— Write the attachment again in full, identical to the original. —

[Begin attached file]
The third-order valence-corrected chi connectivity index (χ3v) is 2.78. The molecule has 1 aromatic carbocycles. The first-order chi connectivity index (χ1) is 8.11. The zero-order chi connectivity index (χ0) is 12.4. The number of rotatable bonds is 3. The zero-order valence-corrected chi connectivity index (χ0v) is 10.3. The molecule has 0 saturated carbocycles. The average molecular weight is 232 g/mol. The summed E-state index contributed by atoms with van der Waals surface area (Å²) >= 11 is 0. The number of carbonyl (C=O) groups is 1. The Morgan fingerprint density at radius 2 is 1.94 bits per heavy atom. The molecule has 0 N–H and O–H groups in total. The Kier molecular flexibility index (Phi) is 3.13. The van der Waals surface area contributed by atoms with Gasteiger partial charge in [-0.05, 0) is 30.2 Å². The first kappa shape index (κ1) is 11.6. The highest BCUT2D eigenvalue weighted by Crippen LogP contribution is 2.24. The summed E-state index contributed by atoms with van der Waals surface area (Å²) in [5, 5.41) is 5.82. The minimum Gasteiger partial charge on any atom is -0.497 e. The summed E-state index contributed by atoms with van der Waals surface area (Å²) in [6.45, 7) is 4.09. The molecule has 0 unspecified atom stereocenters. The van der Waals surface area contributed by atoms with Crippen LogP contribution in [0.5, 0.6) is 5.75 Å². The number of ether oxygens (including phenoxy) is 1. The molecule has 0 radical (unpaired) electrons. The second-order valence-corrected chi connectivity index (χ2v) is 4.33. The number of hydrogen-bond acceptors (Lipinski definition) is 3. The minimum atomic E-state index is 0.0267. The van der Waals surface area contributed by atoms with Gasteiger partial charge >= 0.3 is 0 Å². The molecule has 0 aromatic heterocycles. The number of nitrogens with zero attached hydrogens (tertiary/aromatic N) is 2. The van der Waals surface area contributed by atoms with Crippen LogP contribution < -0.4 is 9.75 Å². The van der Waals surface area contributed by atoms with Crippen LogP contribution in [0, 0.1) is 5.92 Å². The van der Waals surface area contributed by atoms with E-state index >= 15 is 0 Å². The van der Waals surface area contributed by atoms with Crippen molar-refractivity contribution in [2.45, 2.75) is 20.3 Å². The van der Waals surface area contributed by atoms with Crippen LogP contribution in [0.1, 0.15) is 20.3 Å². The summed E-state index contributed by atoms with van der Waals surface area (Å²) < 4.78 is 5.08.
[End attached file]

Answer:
The third-order valence-corrected chi connectivity index (χ3v) is 2.78. The molecule has 1 aromatic carbocycles. The first-order chi connectivity index (χ1) is 8.11. The zero-order chi connectivity index (χ0) is 12.4. The number of rotatable bonds is 3. The zero-order valence-corrected chi connectivity index (χ0v) is 10.3. The molecule has 0 saturated carbocycles. The average molecular weight is 232 g/mol. The summed E-state index contributed by atoms with van der Waals surface area (Å²) >= 11 is 0. The number of carbonyl (C=O) groups is 1. The Morgan fingerprint density at radius 2 is 1.94 bits per heavy atom. The molecule has 0 N–H and O–H groups in total. The Kier molecular flexibility index (Phi) is 3.13. The van der Waals surface area contributed by atoms with Gasteiger partial charge in [-0.05, 0) is 30.2 Å². The first kappa shape index (κ1) is 11.6. The highest BCUT2D eigenvalue weighted by Crippen LogP contribution is 2.24. The summed E-state index contributed by atoms with van der Waals surface area (Å²) in [5, 5.41) is 5.82. The minimum Gasteiger partial charge on any atom is -0.497 e. The summed E-state index contributed by atoms with van der Waals surface area (Å²) in [6.45, 7) is 4.09. The molecule has 0 unspecified atom stereocenters. The van der Waals surface area contributed by atoms with Crippen LogP contribution in [0.5, 0.6) is 5.75 Å². The number of ether oxygens (including phenoxy) is 1. The molecule has 0 radical (unpaired) electrons. The second-order valence-corrected chi connectivity index (χ2v) is 4.33. The number of hydrogen-bond acceptors (Lipinski definition) is 3. The minimum atomic E-state index is 0.0267. The van der Waals surface area contributed by atoms with Gasteiger partial charge >= 0.3 is 0 Å². The molecule has 0 aromatic heterocycles. The number of nitrogens with zero attached hydrogens (tertiary/aromatic N) is 2. The van der Waals surface area contributed by atoms with Crippen LogP contribution < -0.4 is 9.75 Å². The van der Waals surface area contributed by atoms with Crippen LogP contribution in [0, 0.1) is 5.92 Å². The van der Waals surface area contributed by atoms with E-state index >= 15 is 0 Å². The van der Waals surface area contributed by atoms with Crippen molar-refractivity contribution in [2.45, 2.75) is 20.3 Å². The van der Waals surface area contributed by atoms with Crippen LogP contribution in [0.1, 0.15) is 20.3 Å². The summed E-state index contributed by atoms with van der Waals surface area (Å²) < 4.78 is 5.08.